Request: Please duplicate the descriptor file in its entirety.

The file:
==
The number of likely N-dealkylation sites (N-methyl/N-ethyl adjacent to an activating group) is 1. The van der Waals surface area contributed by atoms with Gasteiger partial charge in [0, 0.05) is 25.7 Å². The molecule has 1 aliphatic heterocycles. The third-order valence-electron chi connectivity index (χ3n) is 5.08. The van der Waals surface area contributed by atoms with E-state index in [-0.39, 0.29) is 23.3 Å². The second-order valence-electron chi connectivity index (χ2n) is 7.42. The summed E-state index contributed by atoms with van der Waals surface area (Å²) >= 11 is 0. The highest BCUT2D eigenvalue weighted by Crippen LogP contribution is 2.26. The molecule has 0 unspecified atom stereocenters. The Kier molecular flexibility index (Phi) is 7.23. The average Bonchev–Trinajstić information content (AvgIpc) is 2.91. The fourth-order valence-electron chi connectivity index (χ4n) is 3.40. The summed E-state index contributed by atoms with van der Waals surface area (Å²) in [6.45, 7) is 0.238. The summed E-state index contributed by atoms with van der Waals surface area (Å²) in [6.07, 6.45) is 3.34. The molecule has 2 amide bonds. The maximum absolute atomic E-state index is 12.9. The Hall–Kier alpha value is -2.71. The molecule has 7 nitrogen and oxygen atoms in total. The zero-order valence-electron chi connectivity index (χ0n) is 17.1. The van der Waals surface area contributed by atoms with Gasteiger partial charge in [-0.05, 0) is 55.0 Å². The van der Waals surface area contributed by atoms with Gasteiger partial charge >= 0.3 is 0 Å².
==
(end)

The number of likely N-dealkylation sites (N-methyl/N-ethyl adjacent to an activating group) is 1. The van der Waals surface area contributed by atoms with Gasteiger partial charge in [0, 0.05) is 25.7 Å². The molecule has 1 aliphatic heterocycles. The third-order valence-electron chi connectivity index (χ3n) is 5.08. The van der Waals surface area contributed by atoms with E-state index in [-0.39, 0.29) is 23.3 Å². The second-order valence-electron chi connectivity index (χ2n) is 7.42. The summed E-state index contributed by atoms with van der Waals surface area (Å²) >= 11 is 0. The highest BCUT2D eigenvalue weighted by Crippen LogP contribution is 2.26. The molecule has 0 unspecified atom stereocenters. The Kier molecular flexibility index (Phi) is 7.23. The average Bonchev–Trinajstić information content (AvgIpc) is 2.91. The fourth-order valence-electron chi connectivity index (χ4n) is 3.40. The summed E-state index contributed by atoms with van der Waals surface area (Å²) in [6.45, 7) is 0.238. The summed E-state index contributed by atoms with van der Waals surface area (Å²) in [6.07, 6.45) is 3.34. The molecule has 2 amide bonds. The maximum absolute atomic E-state index is 12.9. The Hall–Kier alpha value is -2.71. The molecule has 7 nitrogen and oxygen atoms in total. The zero-order valence-electron chi connectivity index (χ0n) is 17.1. The van der Waals surface area contributed by atoms with Gasteiger partial charge in [-0.05, 0) is 55.0 Å². The van der Waals surface area contributed by atoms with Gasteiger partial charge >= 0.3 is 0 Å².